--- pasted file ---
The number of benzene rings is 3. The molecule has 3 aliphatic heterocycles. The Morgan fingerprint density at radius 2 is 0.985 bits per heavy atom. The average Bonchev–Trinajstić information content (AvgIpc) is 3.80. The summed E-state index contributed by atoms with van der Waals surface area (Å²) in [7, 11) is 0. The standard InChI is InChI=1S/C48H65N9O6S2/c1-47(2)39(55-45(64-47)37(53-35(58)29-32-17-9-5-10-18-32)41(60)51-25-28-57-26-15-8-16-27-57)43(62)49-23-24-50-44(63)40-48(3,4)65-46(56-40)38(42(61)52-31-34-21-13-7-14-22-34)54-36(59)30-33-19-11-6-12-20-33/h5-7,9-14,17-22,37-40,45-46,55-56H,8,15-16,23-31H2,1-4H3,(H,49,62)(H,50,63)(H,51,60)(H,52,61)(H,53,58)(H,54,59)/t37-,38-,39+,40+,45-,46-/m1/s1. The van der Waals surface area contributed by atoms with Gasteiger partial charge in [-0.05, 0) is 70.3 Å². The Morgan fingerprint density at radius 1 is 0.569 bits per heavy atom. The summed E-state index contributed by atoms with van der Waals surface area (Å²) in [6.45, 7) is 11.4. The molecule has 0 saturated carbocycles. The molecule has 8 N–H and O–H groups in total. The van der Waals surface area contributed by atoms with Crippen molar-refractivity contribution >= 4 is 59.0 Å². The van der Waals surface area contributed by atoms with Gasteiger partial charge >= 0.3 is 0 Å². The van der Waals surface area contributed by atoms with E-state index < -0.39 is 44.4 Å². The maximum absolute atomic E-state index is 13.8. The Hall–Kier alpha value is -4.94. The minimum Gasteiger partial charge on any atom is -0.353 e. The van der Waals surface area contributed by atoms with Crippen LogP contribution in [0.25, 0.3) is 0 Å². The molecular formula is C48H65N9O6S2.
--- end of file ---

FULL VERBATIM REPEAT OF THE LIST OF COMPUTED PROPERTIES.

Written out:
The number of benzene rings is 3. The molecule has 3 aliphatic heterocycles. The Morgan fingerprint density at radius 2 is 0.985 bits per heavy atom. The average Bonchev–Trinajstić information content (AvgIpc) is 3.80. The summed E-state index contributed by atoms with van der Waals surface area (Å²) in [7, 11) is 0. The standard InChI is InChI=1S/C48H65N9O6S2/c1-47(2)39(55-45(64-47)37(53-35(58)29-32-17-9-5-10-18-32)41(60)51-25-28-57-26-15-8-16-27-57)43(62)49-23-24-50-44(63)40-48(3,4)65-46(56-40)38(42(61)52-31-34-21-13-7-14-22-34)54-36(59)30-33-19-11-6-12-20-33/h5-7,9-14,17-22,37-40,45-46,55-56H,8,15-16,23-31H2,1-4H3,(H,49,62)(H,50,63)(H,51,60)(H,52,61)(H,53,58)(H,54,59)/t37-,38-,39+,40+,45-,46-/m1/s1. The van der Waals surface area contributed by atoms with Gasteiger partial charge in [-0.05, 0) is 70.3 Å². The Morgan fingerprint density at radius 1 is 0.569 bits per heavy atom. The summed E-state index contributed by atoms with van der Waals surface area (Å²) in [6.45, 7) is 11.4. The molecule has 0 saturated carbocycles. The molecule has 8 N–H and O–H groups in total. The van der Waals surface area contributed by atoms with Crippen molar-refractivity contribution >= 4 is 59.0 Å². The van der Waals surface area contributed by atoms with Gasteiger partial charge >= 0.3 is 0 Å². The van der Waals surface area contributed by atoms with E-state index < -0.39 is 44.4 Å². The maximum absolute atomic E-state index is 13.8. The Hall–Kier alpha value is -4.94. The minimum Gasteiger partial charge on any atom is -0.353 e. The van der Waals surface area contributed by atoms with Crippen LogP contribution in [0.25, 0.3) is 0 Å². The molecular formula is C48H65N9O6S2.